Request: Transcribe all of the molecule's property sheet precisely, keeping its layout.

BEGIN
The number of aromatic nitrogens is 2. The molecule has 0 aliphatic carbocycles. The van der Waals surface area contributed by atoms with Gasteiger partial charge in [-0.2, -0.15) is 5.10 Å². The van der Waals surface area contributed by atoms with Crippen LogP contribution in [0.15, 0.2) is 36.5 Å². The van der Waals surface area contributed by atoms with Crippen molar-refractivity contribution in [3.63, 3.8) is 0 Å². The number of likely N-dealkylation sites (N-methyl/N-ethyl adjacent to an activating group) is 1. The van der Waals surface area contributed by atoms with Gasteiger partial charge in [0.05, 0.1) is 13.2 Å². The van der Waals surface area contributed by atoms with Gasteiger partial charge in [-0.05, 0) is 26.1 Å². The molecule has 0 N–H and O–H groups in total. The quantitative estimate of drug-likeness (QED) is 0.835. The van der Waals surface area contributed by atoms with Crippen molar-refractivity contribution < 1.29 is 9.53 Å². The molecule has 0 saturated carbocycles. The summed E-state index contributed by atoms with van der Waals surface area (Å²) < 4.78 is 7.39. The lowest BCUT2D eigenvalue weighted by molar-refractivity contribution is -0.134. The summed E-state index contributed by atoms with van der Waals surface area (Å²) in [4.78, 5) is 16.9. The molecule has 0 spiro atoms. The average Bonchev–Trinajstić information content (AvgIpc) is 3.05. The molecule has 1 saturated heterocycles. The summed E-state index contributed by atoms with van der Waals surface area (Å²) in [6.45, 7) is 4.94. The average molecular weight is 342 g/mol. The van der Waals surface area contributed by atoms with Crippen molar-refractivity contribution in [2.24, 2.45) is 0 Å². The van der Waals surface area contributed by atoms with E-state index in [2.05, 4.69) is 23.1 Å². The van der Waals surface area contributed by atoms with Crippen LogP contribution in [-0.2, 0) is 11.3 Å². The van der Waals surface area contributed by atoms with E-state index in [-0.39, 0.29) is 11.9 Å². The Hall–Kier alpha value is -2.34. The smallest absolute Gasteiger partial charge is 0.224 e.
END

The number of aromatic nitrogens is 2. The molecule has 0 aliphatic carbocycles. The van der Waals surface area contributed by atoms with Gasteiger partial charge in [-0.2, -0.15) is 5.10 Å². The van der Waals surface area contributed by atoms with Crippen LogP contribution in [0.15, 0.2) is 36.5 Å². The van der Waals surface area contributed by atoms with Crippen molar-refractivity contribution in [3.63, 3.8) is 0 Å². The number of likely N-dealkylation sites (N-methyl/N-ethyl adjacent to an activating group) is 1. The van der Waals surface area contributed by atoms with Gasteiger partial charge in [0.05, 0.1) is 13.2 Å². The van der Waals surface area contributed by atoms with Gasteiger partial charge in [-0.05, 0) is 26.1 Å². The molecule has 0 N–H and O–H groups in total. The quantitative estimate of drug-likeness (QED) is 0.835. The van der Waals surface area contributed by atoms with Crippen molar-refractivity contribution < 1.29 is 9.53 Å². The molecule has 0 saturated carbocycles. The summed E-state index contributed by atoms with van der Waals surface area (Å²) < 4.78 is 7.39. The lowest BCUT2D eigenvalue weighted by molar-refractivity contribution is -0.134. The summed E-state index contributed by atoms with van der Waals surface area (Å²) in [4.78, 5) is 16.9. The molecule has 0 spiro atoms. The average Bonchev–Trinajstić information content (AvgIpc) is 3.05. The molecule has 1 saturated heterocycles. The summed E-state index contributed by atoms with van der Waals surface area (Å²) in [6.45, 7) is 4.94. The average molecular weight is 342 g/mol. The van der Waals surface area contributed by atoms with Crippen molar-refractivity contribution in [2.24, 2.45) is 0 Å². The van der Waals surface area contributed by atoms with E-state index in [2.05, 4.69) is 23.1 Å². The van der Waals surface area contributed by atoms with Crippen LogP contribution in [-0.2, 0) is 11.3 Å². The van der Waals surface area contributed by atoms with E-state index in [-0.39, 0.29) is 11.9 Å². The Hall–Kier alpha value is -2.34. The smallest absolute Gasteiger partial charge is 0.224 e.